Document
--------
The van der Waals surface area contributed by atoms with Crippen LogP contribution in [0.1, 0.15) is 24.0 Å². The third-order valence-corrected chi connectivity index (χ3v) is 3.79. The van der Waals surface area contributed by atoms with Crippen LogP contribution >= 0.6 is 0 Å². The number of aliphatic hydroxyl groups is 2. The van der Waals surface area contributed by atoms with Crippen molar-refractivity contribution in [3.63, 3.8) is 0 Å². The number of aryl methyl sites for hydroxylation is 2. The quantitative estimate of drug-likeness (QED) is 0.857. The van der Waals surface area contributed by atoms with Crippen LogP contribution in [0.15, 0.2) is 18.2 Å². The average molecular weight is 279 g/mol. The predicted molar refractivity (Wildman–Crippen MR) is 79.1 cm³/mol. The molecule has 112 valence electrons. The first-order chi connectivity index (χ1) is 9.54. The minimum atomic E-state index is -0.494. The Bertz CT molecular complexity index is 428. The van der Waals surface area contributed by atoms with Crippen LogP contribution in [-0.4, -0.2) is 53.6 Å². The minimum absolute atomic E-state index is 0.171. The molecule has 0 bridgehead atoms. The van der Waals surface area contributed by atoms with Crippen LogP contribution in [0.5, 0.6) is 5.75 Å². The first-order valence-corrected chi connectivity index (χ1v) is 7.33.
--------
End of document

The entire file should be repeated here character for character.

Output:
The van der Waals surface area contributed by atoms with Crippen LogP contribution in [0.1, 0.15) is 24.0 Å². The third-order valence-corrected chi connectivity index (χ3v) is 3.79. The van der Waals surface area contributed by atoms with Crippen LogP contribution >= 0.6 is 0 Å². The number of aliphatic hydroxyl groups is 2. The van der Waals surface area contributed by atoms with Crippen molar-refractivity contribution in [3.63, 3.8) is 0 Å². The number of aryl methyl sites for hydroxylation is 2. The quantitative estimate of drug-likeness (QED) is 0.857. The van der Waals surface area contributed by atoms with Crippen LogP contribution in [0.15, 0.2) is 18.2 Å². The average molecular weight is 279 g/mol. The predicted molar refractivity (Wildman–Crippen MR) is 79.1 cm³/mol. The molecule has 112 valence electrons. The first-order chi connectivity index (χ1) is 9.54. The minimum atomic E-state index is -0.494. The Bertz CT molecular complexity index is 428. The van der Waals surface area contributed by atoms with Crippen LogP contribution in [-0.4, -0.2) is 53.6 Å². The minimum absolute atomic E-state index is 0.171. The molecule has 0 bridgehead atoms. The van der Waals surface area contributed by atoms with Crippen LogP contribution in [0.5, 0.6) is 5.75 Å². The first-order valence-corrected chi connectivity index (χ1v) is 7.33.